It’s high time for another swashbuckler, as a busy period looms at work. This time the book in question is a much-loved classic which I should really have read years ago. First published in 1894 (my copy was given to ‘Gladys W. Silva from Dorothy & Jack, Xmas 1895’), this wonderful romp hasn’t aged nearly as much as you might expect. It’s a deliciously fast-paced tale of disguise, secret identities, wicked plots, noble heroes and dastardly villains. Like Scaramouche, this was something that I finally decided to try when I saw that Helen had been reading it (I have to thank Helen for a lot of swashbuckling goodness). That was a full year ago, which gives you some idea of how easily I’m distracted where books are concerned. However, good things come to those who wait…
An amiable waster, Rudolf Rassendyll promises his sister-in-law that he will finally make something of his life and join the diplomatic service. Before he signs his future away, he decides on one last jolly: a trip to the Central European kingdom of Ruritania, whose royal house has a scandalous adulterous connection with Rudolf’s own family. The genes have forced their way out in Rudolf, who has the dubious honour of being the one Rassendyll in his generation to bear the red hair and long nose of the Ruritanian royals. At first he sees this as a bit of a lark, but he has barely set foot in Ruritania (having told his disapproving brother that he’s off to the Tyrol) before Rudolf comes to realise that this jaunt has the potential to turn into something much more serious.
An accidental meeting with Ruritania’s king, also called Rudolf, is like looking into a mirror. The two Rudolfs are the spitting image of one another. And when the young king is drugged on the eve of his coronation by his cunning and ambitious half-brother, Duke Michael, Rudolf Rassendyll finds himself drawn into a dangerous charade. The king’s loyal servants fear that if he doesn’t turn up for his own coronation, then Black Michael might well take the chance to seize the throne. It is vital that the Duke’s wicked ambitions are thwarted, but where can they find someone who will stand in for the king? (I’ll give you one guess. Have you guessed yet?) But worse is to come. Rudolf believes that his role as understudy will last only as long as the coronation celebrations, but when he and the loyal officer Sapt return to the king, they find that he has vanished – captured by none other than the wicked Duke himself. As the king languishes a prisoner in Black Michael’s castle at Zenda, Rudolf and his new friends must come up with a plan to rescue him. To succeed, they must face the added danger of Black Michael’s most loyal henchmen: the formidable Six, among whom is the fearless and dashing young villain Rupert of Hentzau. And, the longer Rudolf remains in his role as the king, the harder it will be for him to leave it – and to set aside the attentions of the king’s beautiful cousin, the Princess Flavia.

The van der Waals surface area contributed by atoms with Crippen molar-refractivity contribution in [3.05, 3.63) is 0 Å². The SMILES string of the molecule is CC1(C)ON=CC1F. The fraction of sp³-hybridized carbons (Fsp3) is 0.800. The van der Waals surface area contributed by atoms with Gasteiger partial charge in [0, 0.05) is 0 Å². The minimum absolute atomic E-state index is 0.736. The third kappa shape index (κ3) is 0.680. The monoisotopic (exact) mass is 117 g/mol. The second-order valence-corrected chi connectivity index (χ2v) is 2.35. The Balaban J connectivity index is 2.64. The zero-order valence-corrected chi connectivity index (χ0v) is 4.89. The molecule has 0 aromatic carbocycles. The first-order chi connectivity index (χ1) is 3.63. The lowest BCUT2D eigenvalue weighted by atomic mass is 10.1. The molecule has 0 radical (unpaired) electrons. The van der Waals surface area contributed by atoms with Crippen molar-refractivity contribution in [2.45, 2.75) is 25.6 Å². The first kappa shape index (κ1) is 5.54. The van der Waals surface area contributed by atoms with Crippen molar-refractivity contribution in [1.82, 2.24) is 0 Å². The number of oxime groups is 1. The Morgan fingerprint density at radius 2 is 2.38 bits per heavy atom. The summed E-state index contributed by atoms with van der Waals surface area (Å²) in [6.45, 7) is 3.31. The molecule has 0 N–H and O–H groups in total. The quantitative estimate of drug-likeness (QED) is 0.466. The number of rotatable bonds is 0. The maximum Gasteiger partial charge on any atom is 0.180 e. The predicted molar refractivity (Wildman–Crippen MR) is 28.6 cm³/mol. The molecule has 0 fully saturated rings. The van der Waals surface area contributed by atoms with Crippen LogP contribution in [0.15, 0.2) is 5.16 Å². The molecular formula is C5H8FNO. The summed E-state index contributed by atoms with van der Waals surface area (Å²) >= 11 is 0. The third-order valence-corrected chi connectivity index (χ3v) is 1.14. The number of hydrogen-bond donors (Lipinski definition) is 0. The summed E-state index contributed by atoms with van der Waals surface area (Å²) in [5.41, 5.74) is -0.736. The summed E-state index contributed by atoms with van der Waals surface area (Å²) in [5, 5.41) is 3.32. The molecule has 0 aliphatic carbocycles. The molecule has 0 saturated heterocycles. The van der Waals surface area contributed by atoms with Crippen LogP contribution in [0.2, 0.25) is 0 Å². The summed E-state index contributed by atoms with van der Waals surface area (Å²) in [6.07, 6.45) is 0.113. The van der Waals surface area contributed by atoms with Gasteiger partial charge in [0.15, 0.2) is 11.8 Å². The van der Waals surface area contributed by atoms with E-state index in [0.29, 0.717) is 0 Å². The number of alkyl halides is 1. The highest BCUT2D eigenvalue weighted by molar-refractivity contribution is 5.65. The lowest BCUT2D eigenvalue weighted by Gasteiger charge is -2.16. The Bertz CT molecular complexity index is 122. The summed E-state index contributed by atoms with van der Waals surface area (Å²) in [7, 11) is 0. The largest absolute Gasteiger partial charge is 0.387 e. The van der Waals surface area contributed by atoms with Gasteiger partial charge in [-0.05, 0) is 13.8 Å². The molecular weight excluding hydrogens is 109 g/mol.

Ah yes, this is good fun. It has an archaic charm with its Boys’ Own spirit, but it also manages to be rather modern in its thoroughly tongue-in-cheek approach to the story. It brims with brio, panache, sprezzatura and other similar qualities. You won’t find yourself lingering over beautiful passages of description and sensitively observed characterisation, but trust me: you’ll be enjoying yourself far too much to even think of such things. Rudolf himself is a very appealing narrator: self-confident and fully aware of the fine figure he cuts, relishing every aspect of his unexpected adventure. In brief, the whole thing smacks of a Hollywood matinee, with people racing around on horses, swooning in one another’s arms, setting up moonlit rendezvous and diving from windows into moats. The only thing it lacked was someone swinging on a chandelier, but I haven’t quite given up hope – there is a sequel, after all, Rupert of Hentzau, and if anyone is the type to swing on chandeliers it’s Rupert.
Of course I loved it. I’m even more delighted to see that a film version was made starring Douglas Fairbanks – not as Rudolf, interestingly, but as Rupert. I think this will have to be seen.
5 thoughts on “The Prisoner of Zenda (1894): Anthony Hope”
I'm so glad you enjoyed this…I had a feeling you probably would! I thought it was fun, though not as satisfying as Scaramouche.
You've reminded me that I still haven't read Rupert of Hentzau!
You know, after some consideration of that question, I think I actually prefer this to “Scaramouche” (maybe I just prefer whichever I've read most recently!). Let us hope that “Rupert of Hentzau” will be just as delicious to read – and if there isn't a chandelier scene in that book I will be *seriously* disappointed…
You might have to hold off on Rupert for a while though, perhaps? – surely reading about him *and* Lymond at the same time would just be a bit too much to handle even for the most experienced reader of swashbucklers? 😀